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Sneak More Fruits and Vegetables into your Day!

Updated on August 23, 2013

Do you think you could use more vegetables in your daily diet?

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How often do we all tell ourselves that we really need to start getting a few more fruits and vegetables into our diet? We may even smugly put fresh vegetables into our shopping cart (next to the corn chips) with good intentions, only to see them wilting in the back of the veggie drawer a week later. I know this has been the case for me over the years! And as a mom, I've been involved in the age-old struggle of trying to get my kids to eat all the vegetables on their dinner plate. Not always easy!
Perhaps you even still harbor your own memories of having to sit at the table alone after dinner until you "ate every last brussel sprout on your plate!"

Although, like most people, I really tried to eat vegetables on a regular basis and make sure my family did, too. But I recently realized that most of us don't get nearly enough of these little nutritional gems into our diets. I was doing a little reading up on the subject and found that most polls show that less than 30% of Americans don't meet their daily requirements of vegetables. Fruit intake, while just slightly more, doesn't fare that much better. I quickly realized this was the case with our family. No, we weren't eating at McDonald's every night, but I had actually felt I had done my duty if I made sure we all had a carrot stick on a given day. Hmmm....

When I began doing research on just how much fruits and vegetables benefited us, I became more keenly aware that my family needed to "up the anty" when it came to our intake. But how? What can I do to ensure that my whole family gets more of those incredible nutrients into our systems that can help prevent countless diseases and health problems, while going about our sometimes very busy days?

One day, I dusted off the old juicer that I had used off and on over the years (mostly off) and then...I used it again. And again. About a week later, I watched the documentary, "Fat, Sick and Nearly Dead" which totally confirmed my rediscovered interest, and I was off and running!

Right now, we are using a juicer we purchased ten years ago, because of age and wear and tear, is a bit more challenging to work. It also is a centrifugal, which means it sends out mulch to the back container. Personally, I prefer the masticating juicer, which using a single gear (or sometimes twin gears) breaks up the cells of the produce at a slower rate, thereby producing a higher quality juice. Most also leave a pulp, but it is usually much drier due to the large amount of juice they are able to extract.

We are going to be purchasing one of these as soon as finances allow. In the meantime, it is definitely better than not juicing at all. I try to juice- at the very least- several times a week. If I'm really on the ball- every day!

What about the kids? Well, mine definitely have an infamous sweet tooth, so making juice with a lot more fruit than veggies - at least at first- has worked best. I've been trying to slowly wean them towards more veggies by adding a little more over time. One of our favorite kid-friendly juice recipe is simply three carrots, (or two carrots and one celery stem) two apples and an orange. (Making two small servings.)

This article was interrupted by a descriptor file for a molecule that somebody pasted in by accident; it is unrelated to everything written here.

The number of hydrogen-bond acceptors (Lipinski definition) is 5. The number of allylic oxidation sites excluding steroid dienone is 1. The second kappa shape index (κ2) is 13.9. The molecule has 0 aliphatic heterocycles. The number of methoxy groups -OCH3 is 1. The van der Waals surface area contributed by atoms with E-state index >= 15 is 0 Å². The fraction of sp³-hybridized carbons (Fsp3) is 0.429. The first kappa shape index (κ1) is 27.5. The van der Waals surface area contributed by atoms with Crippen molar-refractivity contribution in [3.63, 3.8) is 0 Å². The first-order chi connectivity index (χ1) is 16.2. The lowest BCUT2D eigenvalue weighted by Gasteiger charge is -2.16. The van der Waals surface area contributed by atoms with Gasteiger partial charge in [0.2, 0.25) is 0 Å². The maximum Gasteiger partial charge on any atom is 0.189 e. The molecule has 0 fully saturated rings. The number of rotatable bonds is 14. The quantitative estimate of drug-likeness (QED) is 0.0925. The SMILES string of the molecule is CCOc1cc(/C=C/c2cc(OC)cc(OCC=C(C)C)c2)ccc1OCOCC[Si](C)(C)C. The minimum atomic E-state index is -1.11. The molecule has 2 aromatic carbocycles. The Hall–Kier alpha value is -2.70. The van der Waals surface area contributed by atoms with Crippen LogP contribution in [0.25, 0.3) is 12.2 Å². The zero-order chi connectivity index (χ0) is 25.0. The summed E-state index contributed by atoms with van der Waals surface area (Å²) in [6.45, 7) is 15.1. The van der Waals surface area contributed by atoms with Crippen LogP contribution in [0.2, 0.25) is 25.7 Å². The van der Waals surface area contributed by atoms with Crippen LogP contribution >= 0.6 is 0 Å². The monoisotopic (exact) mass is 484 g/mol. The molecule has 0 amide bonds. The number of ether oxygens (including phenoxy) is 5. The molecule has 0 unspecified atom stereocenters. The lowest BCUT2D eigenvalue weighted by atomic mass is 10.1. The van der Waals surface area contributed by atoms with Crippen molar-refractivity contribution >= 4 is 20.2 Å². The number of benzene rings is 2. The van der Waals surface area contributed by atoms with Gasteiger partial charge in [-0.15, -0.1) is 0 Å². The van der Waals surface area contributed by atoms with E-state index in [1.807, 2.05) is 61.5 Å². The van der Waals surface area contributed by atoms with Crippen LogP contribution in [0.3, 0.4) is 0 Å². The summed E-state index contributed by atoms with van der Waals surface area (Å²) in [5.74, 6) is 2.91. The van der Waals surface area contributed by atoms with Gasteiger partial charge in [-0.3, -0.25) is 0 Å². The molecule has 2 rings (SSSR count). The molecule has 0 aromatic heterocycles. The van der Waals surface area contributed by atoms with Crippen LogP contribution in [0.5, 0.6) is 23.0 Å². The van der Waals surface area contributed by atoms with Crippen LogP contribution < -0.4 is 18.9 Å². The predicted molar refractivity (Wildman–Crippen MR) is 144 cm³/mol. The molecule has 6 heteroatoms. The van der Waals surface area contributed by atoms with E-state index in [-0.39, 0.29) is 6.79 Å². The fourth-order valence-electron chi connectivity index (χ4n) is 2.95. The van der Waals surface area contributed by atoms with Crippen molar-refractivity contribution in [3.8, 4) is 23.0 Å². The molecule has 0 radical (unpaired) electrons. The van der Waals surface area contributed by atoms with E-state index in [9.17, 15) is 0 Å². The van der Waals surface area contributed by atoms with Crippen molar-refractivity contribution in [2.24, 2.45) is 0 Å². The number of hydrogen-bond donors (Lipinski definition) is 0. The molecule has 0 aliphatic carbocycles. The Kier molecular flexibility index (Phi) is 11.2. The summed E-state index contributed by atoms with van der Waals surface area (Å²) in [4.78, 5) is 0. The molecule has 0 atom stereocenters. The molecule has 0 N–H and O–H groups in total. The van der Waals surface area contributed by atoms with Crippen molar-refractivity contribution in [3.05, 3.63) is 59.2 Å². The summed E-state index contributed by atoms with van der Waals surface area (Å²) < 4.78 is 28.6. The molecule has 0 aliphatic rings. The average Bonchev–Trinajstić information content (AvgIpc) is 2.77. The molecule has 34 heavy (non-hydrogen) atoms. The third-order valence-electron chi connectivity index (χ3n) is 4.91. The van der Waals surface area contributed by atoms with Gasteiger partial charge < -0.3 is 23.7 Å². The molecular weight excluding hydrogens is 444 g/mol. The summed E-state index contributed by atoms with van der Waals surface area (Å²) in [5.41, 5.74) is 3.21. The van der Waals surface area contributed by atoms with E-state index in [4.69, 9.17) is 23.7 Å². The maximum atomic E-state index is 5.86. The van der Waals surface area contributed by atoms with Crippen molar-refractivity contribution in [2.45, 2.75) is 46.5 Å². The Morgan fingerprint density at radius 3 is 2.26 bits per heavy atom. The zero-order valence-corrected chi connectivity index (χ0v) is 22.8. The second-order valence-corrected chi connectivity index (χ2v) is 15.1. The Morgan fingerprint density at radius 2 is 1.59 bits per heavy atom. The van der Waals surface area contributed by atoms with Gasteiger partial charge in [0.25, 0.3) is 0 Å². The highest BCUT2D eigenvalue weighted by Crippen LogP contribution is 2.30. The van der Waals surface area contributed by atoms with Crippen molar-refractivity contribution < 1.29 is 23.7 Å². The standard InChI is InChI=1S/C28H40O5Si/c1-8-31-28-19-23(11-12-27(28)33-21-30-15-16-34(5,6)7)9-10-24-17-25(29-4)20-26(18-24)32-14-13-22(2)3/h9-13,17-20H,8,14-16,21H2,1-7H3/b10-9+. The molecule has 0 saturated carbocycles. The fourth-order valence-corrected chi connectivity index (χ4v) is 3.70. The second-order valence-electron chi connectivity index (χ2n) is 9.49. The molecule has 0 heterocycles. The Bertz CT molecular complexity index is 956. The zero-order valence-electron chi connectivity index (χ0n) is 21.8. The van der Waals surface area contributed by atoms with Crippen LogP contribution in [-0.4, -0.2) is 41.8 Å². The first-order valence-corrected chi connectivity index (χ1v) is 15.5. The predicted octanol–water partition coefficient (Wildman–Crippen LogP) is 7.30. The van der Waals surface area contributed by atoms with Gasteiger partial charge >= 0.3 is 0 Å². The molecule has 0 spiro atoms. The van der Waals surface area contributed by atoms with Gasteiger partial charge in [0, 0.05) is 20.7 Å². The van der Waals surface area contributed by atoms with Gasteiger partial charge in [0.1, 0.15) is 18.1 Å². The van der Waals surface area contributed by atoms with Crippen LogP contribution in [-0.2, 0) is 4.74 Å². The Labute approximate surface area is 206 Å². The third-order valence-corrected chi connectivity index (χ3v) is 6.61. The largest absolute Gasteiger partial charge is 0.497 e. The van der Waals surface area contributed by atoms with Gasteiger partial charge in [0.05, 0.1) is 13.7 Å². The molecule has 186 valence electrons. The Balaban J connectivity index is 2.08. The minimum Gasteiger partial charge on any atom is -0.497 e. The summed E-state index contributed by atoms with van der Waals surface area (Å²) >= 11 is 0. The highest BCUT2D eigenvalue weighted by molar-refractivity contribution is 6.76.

Note: If you have children 12 and under, go easy on the amount. If you have very young children, consider diluting with water.

This summer, we have had an over-abundance of kale. I had only recently learned about its incredible health benefits so I usually throw some into the juicer for all of us, as well. But beware- if you have a centrifugal juicer as I do, a lot of the leaves of this (as well as with spinach) gets thrown into the back and never used. To remedy this, I also try to sneak green leafy vegetables another way....in smoothies!

I've found that smoothies are a delicious way to get those fruits and vegetables in (especially when it comes to my children!) There are so many recipes out there but I usually make mine up as I go. One of the most common smoothies I make consists of a little yogurt (perhaps about 6 oz) a little milk (sometimes almond milk or coconut milk) frozen blueberries, small banana and kale. This is SO healthy and scrumptious!
Just as with juicing and kids, I try to go easier on the kale and increase it as time goes on. But kale is a powerhouse of antioxidants and nutrition, and putting it in a smoothie is one great way to help improve our kids' health AND put a smile on their faces at the same time! And by putting kale (or other leafy greens) into a blender, they're actually getting the entire vegetable, not just part.
Sometimes I have heard the suspicious question from one of my kids, "Why is this smoothie GREEN?" But after they are convinced to take a sip, it's usually met with a "Mmmm!"

What is the difference between juicing and blending, you ask? Well, partly that depends on the kind of juicer vs. the kind of blender.
Basically, though, with a blender, you can add dairy products or other ingredients that you might not be able to juice properly. However, many blenders simply don't have the power to juice heavy-duty fruits and vegetables. I know mine doesn't. However, they can usually take on those leafy greens.